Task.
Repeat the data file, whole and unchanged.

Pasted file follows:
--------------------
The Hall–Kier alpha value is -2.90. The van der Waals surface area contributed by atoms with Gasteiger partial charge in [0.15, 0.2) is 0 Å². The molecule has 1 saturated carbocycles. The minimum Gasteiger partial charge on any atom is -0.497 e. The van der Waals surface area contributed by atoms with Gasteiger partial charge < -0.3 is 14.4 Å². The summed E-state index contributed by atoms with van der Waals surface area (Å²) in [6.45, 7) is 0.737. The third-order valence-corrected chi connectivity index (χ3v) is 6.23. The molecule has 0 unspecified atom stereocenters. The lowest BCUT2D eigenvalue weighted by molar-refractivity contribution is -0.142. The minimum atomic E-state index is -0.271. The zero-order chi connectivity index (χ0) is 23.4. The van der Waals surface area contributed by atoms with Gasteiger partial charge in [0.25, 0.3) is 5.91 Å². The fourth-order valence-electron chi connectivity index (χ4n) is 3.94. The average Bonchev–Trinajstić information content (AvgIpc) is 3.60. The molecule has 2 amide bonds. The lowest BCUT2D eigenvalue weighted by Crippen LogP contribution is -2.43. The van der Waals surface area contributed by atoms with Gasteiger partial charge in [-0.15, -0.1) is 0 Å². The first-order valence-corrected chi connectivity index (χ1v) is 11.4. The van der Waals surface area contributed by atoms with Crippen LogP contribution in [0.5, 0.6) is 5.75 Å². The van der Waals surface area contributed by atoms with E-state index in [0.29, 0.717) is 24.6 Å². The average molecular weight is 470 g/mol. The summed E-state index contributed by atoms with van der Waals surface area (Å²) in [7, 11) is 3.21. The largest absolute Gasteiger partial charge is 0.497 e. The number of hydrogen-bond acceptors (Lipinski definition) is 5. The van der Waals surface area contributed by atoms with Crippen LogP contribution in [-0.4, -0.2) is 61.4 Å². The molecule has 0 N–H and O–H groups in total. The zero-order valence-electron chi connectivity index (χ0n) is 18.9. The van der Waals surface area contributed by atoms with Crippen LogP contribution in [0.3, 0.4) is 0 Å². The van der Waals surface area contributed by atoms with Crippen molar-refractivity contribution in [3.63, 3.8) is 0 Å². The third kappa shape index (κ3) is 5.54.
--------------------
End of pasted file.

The Hall–Kier alpha value is -2.90. The van der Waals surface area contributed by atoms with Gasteiger partial charge in [0.15, 0.2) is 0 Å². The molecule has 1 saturated carbocycles. The minimum Gasteiger partial charge on any atom is -0.497 e. The van der Waals surface area contributed by atoms with Gasteiger partial charge < -0.3 is 14.4 Å². The summed E-state index contributed by atoms with van der Waals surface area (Å²) in [6.45, 7) is 0.737. The third-order valence-corrected chi connectivity index (χ3v) is 6.23. The molecule has 0 unspecified atom stereocenters. The lowest BCUT2D eigenvalue weighted by molar-refractivity contribution is -0.142. The minimum atomic E-state index is -0.271. The zero-order chi connectivity index (χ0) is 23.4. The van der Waals surface area contributed by atoms with Gasteiger partial charge in [0.25, 0.3) is 5.91 Å². The fourth-order valence-electron chi connectivity index (χ4n) is 3.94. The average Bonchev–Trinajstić information content (AvgIpc) is 3.60. The molecule has 2 amide bonds. The lowest BCUT2D eigenvalue weighted by Crippen LogP contribution is -2.43. The van der Waals surface area contributed by atoms with Gasteiger partial charge in [-0.15, -0.1) is 0 Å². The first-order valence-corrected chi connectivity index (χ1v) is 11.4. The van der Waals surface area contributed by atoms with Crippen LogP contribution in [0.5, 0.6) is 5.75 Å². The van der Waals surface area contributed by atoms with E-state index in [0.29, 0.717) is 24.6 Å². The average molecular weight is 470 g/mol. The summed E-state index contributed by atoms with van der Waals surface area (Å²) in [7, 11) is 3.21. The largest absolute Gasteiger partial charge is 0.497 e. The number of hydrogen-bond acceptors (Lipinski definition) is 5. The van der Waals surface area contributed by atoms with Crippen LogP contribution in [-0.4, -0.2) is 61.4 Å². The molecule has 0 N–H and O–H groups in total. The zero-order valence-electron chi connectivity index (χ0n) is 18.9. The van der Waals surface area contributed by atoms with Crippen LogP contribution in [0.3, 0.4) is 0 Å². The van der Waals surface area contributed by atoms with Crippen molar-refractivity contribution in [3.63, 3.8) is 0 Å². The third kappa shape index (κ3) is 5.54.